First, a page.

Seasonal changes in maximum ingestion rate of Acartia tonsa in Narragansett Bay, Rhode Island, USA

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Maximum ingestion rate (Imax) in Acartia tonsa females from Narragansett Bay, Rhode Island, USA, when measured under standardized conditions of temperature (20°C) and food (the diatom Thalassiosira weissflogii), varied by a factor of 2 to 3 (22 000 to 50320 cells copepod-1 d-1, 6.00 to 18.6 µg C copepod-1 d-1, and 1.33 to 3.32 µg N copepod-1 d-1, or 121 to 376% final body C d-1, and 90 to 245% final body N d-1). Overall mean values were 38200 cells copepod-1 d-1, 10.3 µg C copepod-1 d-1, 1.96 µg N copepod-1 d-1, 203% final body C d-1, and 146% final body N d-1. Copepods gained weight during laboratory incubations, and consequently Imax averaged 25.6 % and 19.9 % higher as a percentage of initial, than of final, body C and N. Imax was most strongly related to the residual effects of field temperature, and secondarily to in situ food level, and initial body weight and condition factor (CF: weight per unit length). Weight and CF were strongly affected by the degree of food limitation. Imax was highest in copepods with low initial body weight and CF, and from the poorest food conditions in the field. This compensatory increase in Imax resembles the hunger response described for other copepods, and would enable food-limited A. tonsa to more effectively exploit transient plankton blooms. Copepods increased significantly in both weight and CF during the 24 h laboratory incubations, demonstrating that body size was food limited even during plankton blooms. Mean weight increments over 24 h were 27.8 % C, 20.3 % N, and 22.6 % dry weight. The amount of growth, and the growth efficiency, were inversely related to initial CF. Thus copepods that were most severely food limited in the field not only exhibited higher Imax and higher growth rates, but also allotted a greater fraction of ingested energy to growth, when provided with excess food in the laboratory.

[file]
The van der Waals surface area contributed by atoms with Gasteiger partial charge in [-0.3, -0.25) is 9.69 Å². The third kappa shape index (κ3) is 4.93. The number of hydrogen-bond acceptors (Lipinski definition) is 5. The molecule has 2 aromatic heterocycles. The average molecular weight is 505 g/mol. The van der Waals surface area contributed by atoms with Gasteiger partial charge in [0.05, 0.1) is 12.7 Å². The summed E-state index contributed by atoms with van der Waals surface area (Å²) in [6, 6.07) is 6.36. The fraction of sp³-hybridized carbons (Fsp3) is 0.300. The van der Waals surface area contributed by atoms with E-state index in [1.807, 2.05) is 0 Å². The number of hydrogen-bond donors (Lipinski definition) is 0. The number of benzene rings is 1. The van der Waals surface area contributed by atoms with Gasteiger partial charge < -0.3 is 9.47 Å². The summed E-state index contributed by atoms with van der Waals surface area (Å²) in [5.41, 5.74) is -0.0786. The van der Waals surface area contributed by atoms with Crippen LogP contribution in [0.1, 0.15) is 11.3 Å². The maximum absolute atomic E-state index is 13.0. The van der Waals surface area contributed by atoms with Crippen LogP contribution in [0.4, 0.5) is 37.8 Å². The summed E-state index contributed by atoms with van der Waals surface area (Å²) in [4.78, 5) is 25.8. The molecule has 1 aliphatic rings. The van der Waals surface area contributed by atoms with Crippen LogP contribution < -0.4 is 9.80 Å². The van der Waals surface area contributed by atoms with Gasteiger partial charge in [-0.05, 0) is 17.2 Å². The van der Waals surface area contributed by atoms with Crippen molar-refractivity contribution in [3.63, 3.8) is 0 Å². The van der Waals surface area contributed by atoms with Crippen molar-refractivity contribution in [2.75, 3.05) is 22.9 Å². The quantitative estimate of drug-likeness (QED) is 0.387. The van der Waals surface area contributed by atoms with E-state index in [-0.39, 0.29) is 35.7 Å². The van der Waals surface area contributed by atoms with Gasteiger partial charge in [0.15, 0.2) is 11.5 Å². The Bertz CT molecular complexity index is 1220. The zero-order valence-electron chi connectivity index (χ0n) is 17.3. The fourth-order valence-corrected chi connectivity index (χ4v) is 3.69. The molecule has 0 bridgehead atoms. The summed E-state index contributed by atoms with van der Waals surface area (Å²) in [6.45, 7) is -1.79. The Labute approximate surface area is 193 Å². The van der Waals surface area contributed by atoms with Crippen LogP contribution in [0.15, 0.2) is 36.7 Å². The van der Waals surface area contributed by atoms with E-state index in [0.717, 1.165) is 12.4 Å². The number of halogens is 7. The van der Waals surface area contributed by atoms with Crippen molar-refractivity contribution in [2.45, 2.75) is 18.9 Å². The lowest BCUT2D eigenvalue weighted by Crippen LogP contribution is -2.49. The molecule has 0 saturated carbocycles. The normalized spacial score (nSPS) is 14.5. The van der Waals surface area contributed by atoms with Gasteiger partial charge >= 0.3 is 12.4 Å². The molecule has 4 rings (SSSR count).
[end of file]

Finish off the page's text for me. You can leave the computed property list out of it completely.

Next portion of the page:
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Marine Ecology Progress Series